I'm sitting in the Assembly Taxation Committee hearing at the Nevada Legislature and have noted an important legal question just raised by Assemblyman Ed Goedhart.
Legislative Counsel Bureau staff is presenting this session's Revenue Reference Manual to committee members and reviewing changes in the General Fund revenue structure resulting from the sunsetting of taxes imposed during the 2009 session pursuant to SB 429.
As the discussion focused on projected revenues resulting from the Modified Business Tax (a tax assessed against employers as a percentage of payroll), Assemblyman Goedhart questioned staff as to whether the tax rate applied to public-sector employers or only targeted private-sector employers. Staff responded that the tax is designed to apply only to private-sector employers.
This raises an important legal question with respect to the "Equal Protection Clause" of the Fourteenth Amendment to the US Constitution. The law appears to discriminate specifically against workers in the private sector who suffer wage loss as a result of payroll taxes assessed against their employer. Public employees in Nevada are exempt from this wage loss because of the tax's limited applicability.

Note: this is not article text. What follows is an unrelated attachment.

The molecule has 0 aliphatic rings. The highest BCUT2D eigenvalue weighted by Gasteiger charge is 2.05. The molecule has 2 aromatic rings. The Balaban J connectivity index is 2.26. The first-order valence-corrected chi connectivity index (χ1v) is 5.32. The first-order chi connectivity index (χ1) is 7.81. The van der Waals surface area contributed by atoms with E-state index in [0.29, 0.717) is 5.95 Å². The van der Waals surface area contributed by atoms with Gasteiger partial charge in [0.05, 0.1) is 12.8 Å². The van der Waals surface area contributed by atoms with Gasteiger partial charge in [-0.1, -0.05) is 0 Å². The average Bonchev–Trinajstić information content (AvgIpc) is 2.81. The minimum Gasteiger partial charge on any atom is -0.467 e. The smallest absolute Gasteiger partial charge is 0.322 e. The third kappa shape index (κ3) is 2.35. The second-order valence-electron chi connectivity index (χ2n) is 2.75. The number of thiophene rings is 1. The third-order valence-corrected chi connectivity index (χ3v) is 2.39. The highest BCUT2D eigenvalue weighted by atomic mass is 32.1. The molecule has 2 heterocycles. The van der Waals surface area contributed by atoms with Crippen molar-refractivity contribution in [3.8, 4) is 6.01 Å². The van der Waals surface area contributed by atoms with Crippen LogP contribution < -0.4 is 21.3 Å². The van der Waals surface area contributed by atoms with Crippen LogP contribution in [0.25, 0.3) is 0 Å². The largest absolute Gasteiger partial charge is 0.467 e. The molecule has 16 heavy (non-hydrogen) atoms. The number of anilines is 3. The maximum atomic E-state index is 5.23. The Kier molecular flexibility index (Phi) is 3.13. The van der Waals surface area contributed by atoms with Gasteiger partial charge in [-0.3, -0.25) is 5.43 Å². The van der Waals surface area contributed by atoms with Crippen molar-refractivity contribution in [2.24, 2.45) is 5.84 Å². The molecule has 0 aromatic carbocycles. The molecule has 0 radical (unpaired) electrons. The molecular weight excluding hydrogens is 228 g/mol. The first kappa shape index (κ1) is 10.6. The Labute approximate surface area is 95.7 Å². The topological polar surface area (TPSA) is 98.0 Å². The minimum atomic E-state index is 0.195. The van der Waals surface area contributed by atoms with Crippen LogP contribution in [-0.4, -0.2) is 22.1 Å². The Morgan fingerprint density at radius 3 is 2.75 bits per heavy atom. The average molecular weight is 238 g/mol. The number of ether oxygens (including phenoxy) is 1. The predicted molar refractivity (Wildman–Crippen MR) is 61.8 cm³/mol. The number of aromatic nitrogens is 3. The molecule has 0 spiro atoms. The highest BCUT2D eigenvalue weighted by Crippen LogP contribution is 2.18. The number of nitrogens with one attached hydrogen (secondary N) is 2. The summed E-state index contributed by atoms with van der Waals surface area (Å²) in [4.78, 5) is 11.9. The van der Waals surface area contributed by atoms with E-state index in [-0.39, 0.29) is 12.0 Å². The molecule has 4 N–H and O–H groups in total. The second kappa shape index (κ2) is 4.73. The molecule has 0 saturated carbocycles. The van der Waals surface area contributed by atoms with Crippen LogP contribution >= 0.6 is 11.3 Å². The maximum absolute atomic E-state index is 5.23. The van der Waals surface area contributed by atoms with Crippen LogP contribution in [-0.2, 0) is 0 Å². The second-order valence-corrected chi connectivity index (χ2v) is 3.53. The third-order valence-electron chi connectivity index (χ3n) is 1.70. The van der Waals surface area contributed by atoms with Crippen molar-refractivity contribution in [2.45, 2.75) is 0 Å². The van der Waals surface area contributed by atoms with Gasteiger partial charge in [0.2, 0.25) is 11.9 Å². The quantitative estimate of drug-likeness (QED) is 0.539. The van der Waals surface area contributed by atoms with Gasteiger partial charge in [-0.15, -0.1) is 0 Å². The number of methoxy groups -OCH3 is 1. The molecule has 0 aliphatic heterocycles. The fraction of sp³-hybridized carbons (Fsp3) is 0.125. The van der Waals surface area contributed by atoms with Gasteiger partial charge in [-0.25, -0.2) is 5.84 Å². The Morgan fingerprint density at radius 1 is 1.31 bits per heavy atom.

There is definitely a case to be made that Nevada's MBT denies those who work in the private sector equal protection under the law.
Notably, NPRI has recommended eliminating the MBT for other reasons. The MBT is the most volatile General Fund revenue source used in Nevada and is a direct financial penalty against private-sector empoyers for hiring new workers or offering pay raises.
I'll continue to update this blog live from Carson City as the session wears on over the next few weeks.